California State University, Dominguez Hills Bachelor of Nursing (BSN) student Anna Rosen will be spending eight weeks in Tunisia this summer following her selection by the U.S. Department of State to its Critical Language Scholarship (CLS) program.
Rosen was one of only 575 undergraduate and graduate students chosen out of a field of 5,200 applicants nationwide to receive the scholarship for 2012. She will be studying Arabic in the city of Tunis.
“I’m really excited,” said the 24-year-old Santa Barbara resident. “It will be my first time to Northern Africa. It’s also the first country to start the Arab Spring; I’m interested to see what the country is like now.”
Rosen says she has been interested in the Middle East since she met a group of foreign exchange students from that region while a student at Santa Barbara City College. The fascination grew as she learned more from classes she took on the Middle East and from subsequent travels to Dubai, Lebanon, Jordan, Egypt, and Israel.
A registered nurse, Rosen currently works at Santa Barbara Cottage Hospital and just completed her first year in the online RN to BSN program offered through CSU Dominguez Hills. She says the self-discipline required of an online program has been a challenge, especially after working 12 hour days, but said she’s been pleased with the program and her professors, who have been supportive and responsive.
She is motivated to do well, because having a BSN will open more doors for her. In particular, having a BSN will allow her to fulfill a goal of moving to the Middle East.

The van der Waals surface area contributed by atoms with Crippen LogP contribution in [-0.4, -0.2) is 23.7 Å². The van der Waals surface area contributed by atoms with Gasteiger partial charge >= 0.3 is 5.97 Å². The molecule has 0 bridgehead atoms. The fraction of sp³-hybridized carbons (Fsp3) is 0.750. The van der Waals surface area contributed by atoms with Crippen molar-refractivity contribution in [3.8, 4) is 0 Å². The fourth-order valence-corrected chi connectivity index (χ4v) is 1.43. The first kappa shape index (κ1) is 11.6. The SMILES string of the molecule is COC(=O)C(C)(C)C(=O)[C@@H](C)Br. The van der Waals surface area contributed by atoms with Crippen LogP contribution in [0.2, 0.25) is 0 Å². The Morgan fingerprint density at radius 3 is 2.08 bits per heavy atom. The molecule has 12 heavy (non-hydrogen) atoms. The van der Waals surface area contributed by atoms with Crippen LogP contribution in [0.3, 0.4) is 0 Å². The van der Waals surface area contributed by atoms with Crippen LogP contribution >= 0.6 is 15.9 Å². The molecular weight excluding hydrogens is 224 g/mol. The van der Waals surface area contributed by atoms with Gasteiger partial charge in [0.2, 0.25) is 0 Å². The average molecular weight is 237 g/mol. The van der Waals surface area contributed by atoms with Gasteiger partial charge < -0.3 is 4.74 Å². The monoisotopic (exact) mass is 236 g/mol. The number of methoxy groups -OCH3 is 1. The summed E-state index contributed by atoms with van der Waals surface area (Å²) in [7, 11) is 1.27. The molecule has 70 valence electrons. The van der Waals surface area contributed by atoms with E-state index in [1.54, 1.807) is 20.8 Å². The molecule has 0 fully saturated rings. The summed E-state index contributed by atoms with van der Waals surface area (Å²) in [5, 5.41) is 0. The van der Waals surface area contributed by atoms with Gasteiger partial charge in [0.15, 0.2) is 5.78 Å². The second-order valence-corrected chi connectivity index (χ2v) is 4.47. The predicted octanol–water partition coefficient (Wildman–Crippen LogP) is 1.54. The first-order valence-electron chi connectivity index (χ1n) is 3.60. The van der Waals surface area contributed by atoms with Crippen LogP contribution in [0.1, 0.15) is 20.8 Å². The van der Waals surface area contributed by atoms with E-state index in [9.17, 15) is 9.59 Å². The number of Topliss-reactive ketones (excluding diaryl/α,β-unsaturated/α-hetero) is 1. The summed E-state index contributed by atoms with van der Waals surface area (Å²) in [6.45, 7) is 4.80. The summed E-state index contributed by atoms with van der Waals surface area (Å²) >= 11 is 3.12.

“One of the reasons I wanted to become a nurse is because I wanted to work in the Middle East one day, maybe in public health,” Rosen said, adding that a bachelor’s degree is not only becoming an increasing requirement in the States but also in places like Dubai.
Taking part in the Critical Language Scholarship program will also move her closer to her career goal.
“I’ve always wanted to learn Arabic, and especially if I want to work as a nurse in the Middle East, I’ll need to know it,” she said. “It’s very important to be able to communicate with patients in their language. … I feel very fortunate to be given this opportunity.”
Rosen leaves for Tunis at the end of May. During her eight weeks there, she will be studying Arabic four to six hours a day, five days a week. She says she also looks forward to learning more about the country and its cultures through the various activities planned outside of the classroom and through getting to know her host family.
Established in 2006, the Critical Language Scholarships for Intensive Summer Institutes offers overseas language study to college students as part of efforts to expand the number of Americans learning what the U.S. government deems “critical need languages.” Those languages include Arabic, Azerbaijani, Bengali, Chinese, Hindi, Indonesian, Japanese, Korean, Persian, Punjabi, Russian, Turkish, and Urdu. A program of the U.S. Department of State’s Bureau of Educational and Cultural Affairs, it is administered by the not-for-profit Council of American Overseas Research Centers and the American Councils for International Education.